The Lord gave to the brother of Jared, that great prophet, a blueprint of the ships that he was to construct, by which he was to take his people across large bodies of water to a promised land. As he surveyed these and began to build, he faced two problems: (1) no provision was made for ventilation and (2) there was no light. The ventilation problem was solved rather simply by having holes at proper places that could be opened and closed; but the matter of light was one that he could not quite solve. So the brother of Jared cried to the Lord, saying, ‘… behold, I have done even as thou hast commanded me; and I have prepared the vessels for my people, and behold there is no light in them. Behold, O Lord, wilt thou suffer that we shall cross this great water in darkness?’ (Eth. 2:22.)
Notice how the Lord dealt with this question. He said to the brother of Jared, ‘What will ye that I should do that ye may have light in your vessels?’ (Eth. 2:23.)—as much as to say, ‘Well, have you any good ideas? What would you suggest that we should do in order to have light?’ And then the Lord said, ‘For behold, ye cannot have windows, for they will be dashed to pieces; neither shall ye take fire with you, for ye shall not go by the light of fire.
‘For behold, you shall be as a whale in the midst of the sea; for the mountain waves shall dash upon you. Nevertheless, I will bring you up again out of the depths of the sea; for the winds have gone forth out of my mouth, and also the rains and the floods have I sent forth.’ (Eth. 2:23–24.)
Then the Lord went away and left him alone. It was as though the Lord were saying to him, ‘Look, I gave you a mind to think with, and I gave you agency to use it. Now you do all you can to help yourself with this problem; and then, after you’ve done all you can, I’ll step in to help you.’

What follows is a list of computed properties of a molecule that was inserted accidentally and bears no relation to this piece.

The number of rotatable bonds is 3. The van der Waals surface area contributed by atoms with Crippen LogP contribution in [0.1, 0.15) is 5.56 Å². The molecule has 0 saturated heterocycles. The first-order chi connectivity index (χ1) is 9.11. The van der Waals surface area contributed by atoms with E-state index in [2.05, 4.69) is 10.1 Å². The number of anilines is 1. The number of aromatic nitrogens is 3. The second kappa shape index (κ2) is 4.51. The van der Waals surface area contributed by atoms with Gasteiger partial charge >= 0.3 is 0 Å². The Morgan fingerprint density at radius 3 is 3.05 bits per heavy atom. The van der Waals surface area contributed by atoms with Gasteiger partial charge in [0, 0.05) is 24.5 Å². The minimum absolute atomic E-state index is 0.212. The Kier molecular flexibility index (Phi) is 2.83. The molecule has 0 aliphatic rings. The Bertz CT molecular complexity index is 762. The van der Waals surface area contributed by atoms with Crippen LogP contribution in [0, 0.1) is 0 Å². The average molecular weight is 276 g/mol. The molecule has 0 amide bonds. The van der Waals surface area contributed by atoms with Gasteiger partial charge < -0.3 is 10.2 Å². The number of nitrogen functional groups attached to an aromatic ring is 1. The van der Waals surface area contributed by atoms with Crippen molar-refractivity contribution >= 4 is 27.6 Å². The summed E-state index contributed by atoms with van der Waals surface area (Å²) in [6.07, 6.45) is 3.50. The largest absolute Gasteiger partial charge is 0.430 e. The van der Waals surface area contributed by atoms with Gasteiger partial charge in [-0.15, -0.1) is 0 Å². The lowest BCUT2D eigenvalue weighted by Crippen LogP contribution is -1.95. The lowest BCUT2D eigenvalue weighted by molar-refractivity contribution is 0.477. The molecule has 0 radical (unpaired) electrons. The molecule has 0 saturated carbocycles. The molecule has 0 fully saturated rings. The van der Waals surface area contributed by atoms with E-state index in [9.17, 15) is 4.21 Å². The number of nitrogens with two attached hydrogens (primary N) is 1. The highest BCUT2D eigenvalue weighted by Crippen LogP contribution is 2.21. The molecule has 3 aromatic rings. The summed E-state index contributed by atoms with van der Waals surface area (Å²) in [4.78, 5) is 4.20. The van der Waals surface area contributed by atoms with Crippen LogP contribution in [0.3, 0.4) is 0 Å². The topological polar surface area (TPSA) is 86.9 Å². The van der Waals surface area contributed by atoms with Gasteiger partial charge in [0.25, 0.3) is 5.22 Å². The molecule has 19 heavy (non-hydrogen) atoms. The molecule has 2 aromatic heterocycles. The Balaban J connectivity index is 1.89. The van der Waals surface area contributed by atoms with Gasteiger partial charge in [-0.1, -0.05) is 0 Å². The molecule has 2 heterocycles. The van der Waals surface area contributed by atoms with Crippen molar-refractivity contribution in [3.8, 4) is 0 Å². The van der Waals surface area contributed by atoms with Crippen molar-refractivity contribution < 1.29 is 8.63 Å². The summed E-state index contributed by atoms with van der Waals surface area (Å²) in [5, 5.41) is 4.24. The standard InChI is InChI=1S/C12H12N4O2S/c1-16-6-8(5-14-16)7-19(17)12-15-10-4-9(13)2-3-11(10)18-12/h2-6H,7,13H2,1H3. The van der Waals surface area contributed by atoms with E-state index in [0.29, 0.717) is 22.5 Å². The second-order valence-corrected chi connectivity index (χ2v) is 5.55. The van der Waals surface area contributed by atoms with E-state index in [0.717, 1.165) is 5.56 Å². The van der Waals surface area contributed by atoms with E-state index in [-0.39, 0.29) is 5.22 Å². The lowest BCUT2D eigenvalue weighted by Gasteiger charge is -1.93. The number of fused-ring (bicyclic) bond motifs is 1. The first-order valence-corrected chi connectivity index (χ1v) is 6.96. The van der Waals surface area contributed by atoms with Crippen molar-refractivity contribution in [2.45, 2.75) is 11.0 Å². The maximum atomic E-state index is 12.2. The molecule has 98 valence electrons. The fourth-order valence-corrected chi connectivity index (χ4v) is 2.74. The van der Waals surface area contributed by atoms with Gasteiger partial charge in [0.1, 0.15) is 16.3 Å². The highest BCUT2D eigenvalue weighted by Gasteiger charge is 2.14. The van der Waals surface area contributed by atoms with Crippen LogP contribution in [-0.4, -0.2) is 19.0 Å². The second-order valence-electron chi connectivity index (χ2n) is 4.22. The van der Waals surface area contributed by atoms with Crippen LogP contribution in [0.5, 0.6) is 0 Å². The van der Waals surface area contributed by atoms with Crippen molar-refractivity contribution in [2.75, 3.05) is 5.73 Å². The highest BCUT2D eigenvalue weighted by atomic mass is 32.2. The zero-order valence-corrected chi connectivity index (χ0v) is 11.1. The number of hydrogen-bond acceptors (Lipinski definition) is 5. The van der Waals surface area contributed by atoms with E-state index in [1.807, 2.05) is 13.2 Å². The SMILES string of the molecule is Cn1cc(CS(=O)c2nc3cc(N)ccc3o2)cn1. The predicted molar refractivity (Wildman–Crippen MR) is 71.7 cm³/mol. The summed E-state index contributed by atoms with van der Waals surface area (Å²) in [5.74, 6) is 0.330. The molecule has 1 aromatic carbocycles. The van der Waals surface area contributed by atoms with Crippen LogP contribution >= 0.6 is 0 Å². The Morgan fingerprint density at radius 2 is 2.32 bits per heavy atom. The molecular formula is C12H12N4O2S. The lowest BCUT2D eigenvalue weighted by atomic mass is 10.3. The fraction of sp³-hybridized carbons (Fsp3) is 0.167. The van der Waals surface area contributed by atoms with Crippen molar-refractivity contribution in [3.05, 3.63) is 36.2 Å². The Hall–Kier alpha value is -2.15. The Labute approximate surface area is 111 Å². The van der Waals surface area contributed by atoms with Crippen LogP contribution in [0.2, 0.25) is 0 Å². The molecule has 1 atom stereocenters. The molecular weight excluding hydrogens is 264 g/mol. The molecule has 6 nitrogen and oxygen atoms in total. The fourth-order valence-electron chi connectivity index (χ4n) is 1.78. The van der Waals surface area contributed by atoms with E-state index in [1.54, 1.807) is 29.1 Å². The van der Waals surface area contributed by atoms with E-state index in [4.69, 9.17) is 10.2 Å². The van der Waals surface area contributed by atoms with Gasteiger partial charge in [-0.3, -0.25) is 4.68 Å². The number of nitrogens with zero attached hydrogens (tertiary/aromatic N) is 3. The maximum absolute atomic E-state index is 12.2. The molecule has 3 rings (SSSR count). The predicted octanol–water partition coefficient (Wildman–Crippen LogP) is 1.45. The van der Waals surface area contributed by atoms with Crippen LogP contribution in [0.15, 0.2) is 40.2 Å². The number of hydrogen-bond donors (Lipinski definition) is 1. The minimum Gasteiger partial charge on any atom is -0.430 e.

The brother of Jared did some thinking. Then he gathered up sixteen stones, molten out of rock, and carried them in his hands to the top of the mount called Shelam, where he cried unto the Lord, ‘O Lord, thou hast said that we must be encompassed about by the floods. Now behold, O Lord, and do not be angry with thy servant because of his weakness before thee; for we know that thou art holy and dwellest in the heavens, and that we are unworthy before thee; because of the fall our natures have been evil continually; nevertheless, O Lord, thou hast given us a commandment that we must call upon thee, that from thee we may receive according to our desires.’ (Eth. 3:2.)
Now, what is he doing? He is confessing his sins before he asks again. He has come to the conclusion that before he is worthy to seek a blessing he must keep the basic laws upon which the blessings he seeks are predicated.
Then he says, ‘Behold, O Lord, [I know that] thou hast smitten us because of our iniquity, and hast driven us forth, and for these many years we have been in the wilderness; nevertheless, thou hast been merciful to us. O Lord, look upon me in pity, and turn away thine anger from this thy people… .’ (Eth. 3:3.) The brother of Jared is confessing the sins of the people, because the blessing he wants is not just for himself; it is for his whole people. Having done all that he knew how to do, he came again with a specific request and said: [ Eth. 3:4–6.]
This is the principle in action. If you want the blessing, don’t just kneel down and pray about it. Prepare yourselves in every conceivable way you can in order to make yourselves worthy to receive the blessing you seek.
(Harold B. Lee,“How to Receive a Blessing from God" Improvement Era, Oct. 1966, pp. 862–63, 896)